• It was also The Pokémon Company's idea to have Ryme City ban battling and using Pokéballs, wishing to show a different, "more elevated" relationship between Pokémon and people.
    • They are also very protective of Ash Ketchum and forbade any reference to him from being made, even going as far as forbidding Tim from wearing a cap.
    • They are similarly protective of Professor Oak and his legacy, as any and all plans to include him were immediately vetoed with the death of their preferred actor.
    • The filmmakers worked very closely with the games' artists in creating the new Pokémon designs, with Ken Sugimori providing detailed notes on the film's concept art to the point he actually made renditions of the movie characters and put them all in the credits. There was also a "Pokémon expert" on set that assisted with names, genders, and terminology.
  • I Knew It!: Even as far back as the 3DS game in 2016, most fans suspected that Harry Goodman was somehow in Detective Pikachu's body. The movie finally confirmed it.
  • Keep Circulating the Tapes: "Electricity", the credits song performed by Lil Uzi Vert and Honest Boyz and produced by Pharell, has yet to receive any type of official release. Henry Jackman's rendition of the original games' title music has also not received an official release of any kind.
  • Meaningful Release Date: In the movie, it's stated that it's been twenty years since Mewtwo was created. The American release of Pokémon: The First Movie, which featured Mewtwo's birth, was released in North America 20 years before Detective Pikachu got released. The protagonist Tim, on the other hand is 21, which means he was born in 1998, which is the year Pokémon: The Series premiered in North America.
  • Multiple Languages, Same Voice Actor:
    • Ken Watanabe is dubbing himself in Japanese.
    • Omar Chaparro is dubbing himself as Sebastian in the Latin American Spanish dub.
  • Network to the Rescue: Universal's decision to drop the film from their slate during filming left Legendary Pictures scrambling to find a new distributor. Warner Bros., who had been divorced from the Pokémon franchise for over a decade and wanted to produce the film themselves, was in the midst of reconciling with Legendary and saw the perfect opportunity to do what they wanted to do from the start: produce a Pokémon movie.
  • The Other Darrin:
    • Owing to the film's more realistic tone, the Pokémon have mostly been recast with other actors instead of bringing back anyone from the show or games. Among the recasts, David Errigo Jr. voices Cubone while Jon Olson, Fred Tatasciore and Jessica Gee-George (among others) voice other, as of yet unspecified Pokémon.
    • An interesting twist happens in the Japanese dub, as Mewtwo's male voice is voiced by Kōichi Yamadera, instead of Masachika Ichimura in the animated films. It should be noted that Yamadera originally voiced Mew, the Pokémon which Mewtwo is based to. Likewise, Eevee and his evolutions are voiced by Wakana Ningyo, rather than Aoi Yūki, through she already voiced Lana's (Suiren) Eevee in Pokémon the Series: Sun & Moon.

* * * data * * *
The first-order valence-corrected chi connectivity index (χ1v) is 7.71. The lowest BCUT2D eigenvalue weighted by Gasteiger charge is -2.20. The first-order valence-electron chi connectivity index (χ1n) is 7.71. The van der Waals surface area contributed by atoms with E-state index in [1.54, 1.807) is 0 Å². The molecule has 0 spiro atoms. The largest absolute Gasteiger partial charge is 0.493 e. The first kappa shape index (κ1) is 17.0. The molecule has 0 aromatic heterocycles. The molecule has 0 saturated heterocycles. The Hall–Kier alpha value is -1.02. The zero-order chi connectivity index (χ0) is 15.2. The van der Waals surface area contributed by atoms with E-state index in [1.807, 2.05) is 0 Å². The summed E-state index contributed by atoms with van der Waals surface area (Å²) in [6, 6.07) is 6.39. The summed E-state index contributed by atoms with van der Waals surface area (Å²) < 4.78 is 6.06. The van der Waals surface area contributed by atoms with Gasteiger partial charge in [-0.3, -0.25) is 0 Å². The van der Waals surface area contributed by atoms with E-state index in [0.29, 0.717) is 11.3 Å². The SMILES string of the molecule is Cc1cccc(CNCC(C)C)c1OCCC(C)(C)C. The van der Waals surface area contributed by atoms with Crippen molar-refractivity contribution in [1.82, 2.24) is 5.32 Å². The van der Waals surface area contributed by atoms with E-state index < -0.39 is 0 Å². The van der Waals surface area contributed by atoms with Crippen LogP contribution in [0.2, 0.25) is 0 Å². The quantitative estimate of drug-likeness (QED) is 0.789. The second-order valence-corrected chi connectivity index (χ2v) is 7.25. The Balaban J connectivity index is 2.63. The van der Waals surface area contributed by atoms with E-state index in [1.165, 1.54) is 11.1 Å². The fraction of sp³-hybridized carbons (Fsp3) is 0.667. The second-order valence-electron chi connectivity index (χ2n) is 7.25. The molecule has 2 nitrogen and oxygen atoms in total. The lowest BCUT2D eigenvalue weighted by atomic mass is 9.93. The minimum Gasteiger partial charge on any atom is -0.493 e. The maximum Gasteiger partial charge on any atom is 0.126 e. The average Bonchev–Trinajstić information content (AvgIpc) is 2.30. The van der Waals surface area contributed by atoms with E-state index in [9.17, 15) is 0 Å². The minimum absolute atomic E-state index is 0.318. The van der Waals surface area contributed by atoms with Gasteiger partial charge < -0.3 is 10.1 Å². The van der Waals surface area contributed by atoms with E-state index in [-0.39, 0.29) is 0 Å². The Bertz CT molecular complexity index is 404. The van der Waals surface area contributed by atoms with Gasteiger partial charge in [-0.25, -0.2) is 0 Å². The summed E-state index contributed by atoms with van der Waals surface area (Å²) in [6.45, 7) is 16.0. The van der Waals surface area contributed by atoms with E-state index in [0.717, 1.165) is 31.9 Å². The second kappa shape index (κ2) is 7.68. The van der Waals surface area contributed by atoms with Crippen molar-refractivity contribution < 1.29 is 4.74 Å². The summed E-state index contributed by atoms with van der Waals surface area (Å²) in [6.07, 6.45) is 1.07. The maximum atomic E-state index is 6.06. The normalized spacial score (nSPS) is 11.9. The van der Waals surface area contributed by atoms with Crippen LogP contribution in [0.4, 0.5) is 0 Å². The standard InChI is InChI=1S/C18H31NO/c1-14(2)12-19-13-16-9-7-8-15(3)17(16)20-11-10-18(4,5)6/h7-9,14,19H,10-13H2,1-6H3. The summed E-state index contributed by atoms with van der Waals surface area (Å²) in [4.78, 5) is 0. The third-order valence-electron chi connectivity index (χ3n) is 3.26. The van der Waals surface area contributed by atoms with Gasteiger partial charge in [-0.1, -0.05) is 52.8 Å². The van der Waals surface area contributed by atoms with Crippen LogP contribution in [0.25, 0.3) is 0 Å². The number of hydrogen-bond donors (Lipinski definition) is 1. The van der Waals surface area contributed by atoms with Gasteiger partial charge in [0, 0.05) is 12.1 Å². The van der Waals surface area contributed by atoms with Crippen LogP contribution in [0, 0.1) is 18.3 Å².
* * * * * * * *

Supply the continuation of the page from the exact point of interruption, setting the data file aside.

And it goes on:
• In the same way in the Latin American Spanish dub, Mewtwo's male voice is voiced by Idzi Dutkiewicz, rather than Enrique Mederos, as the latter passed away.
  • Permanent Placeholder: The detective movie playing in Harry's apartment wasn't specified in the script. As a laugh, editor Mark Sanger and director Rob Letterman inserted a copy of the fictional gangster movie from Home Alone, Angels with Filthy Souls from YouTube as a placeholder. Nothing could ever top it so they decided to see if they could license it for use in the final film. Miraculously, it was approved.
  • Promoted Fanboy:
  • Real-Life Relative: In the Latin American Spanish dub, Alejandro Orozco, who voices Tim Goodman, is the son of Howard Clifford's voice actor, José Luis Orozco.
  • Role Reprise:
    • Ikue Otani provides Detective Pikachu's voice when he's speaking to humans that aren't Tim.
    • Archival recordings of Rachael Lillis are used for Jigglypuff.
    • In the Japanese dub, the supporting Pokémon are voiced by the voice actors who voice them in the anime, with some exceptions.
    • In the Brazilian Portuguese dub, Guilherme Briggs reprises Mewtwo from the first movie.
  • Same Content, Different Rating: In the US and UK, it is rated PG. In some other countries such as Indonesia, it's rated G.
  • So My Kids Can Watch: Quoted more or less verbatim by Reynolds.
  • Trolling Creator: Ryan Reynolds "accidentally" uploaded the entire movie onto YouTube a couple of days before it released. 69 seconds in, it turns into a 90-minute video of Pikachu dancing.
  • What Could Have Been: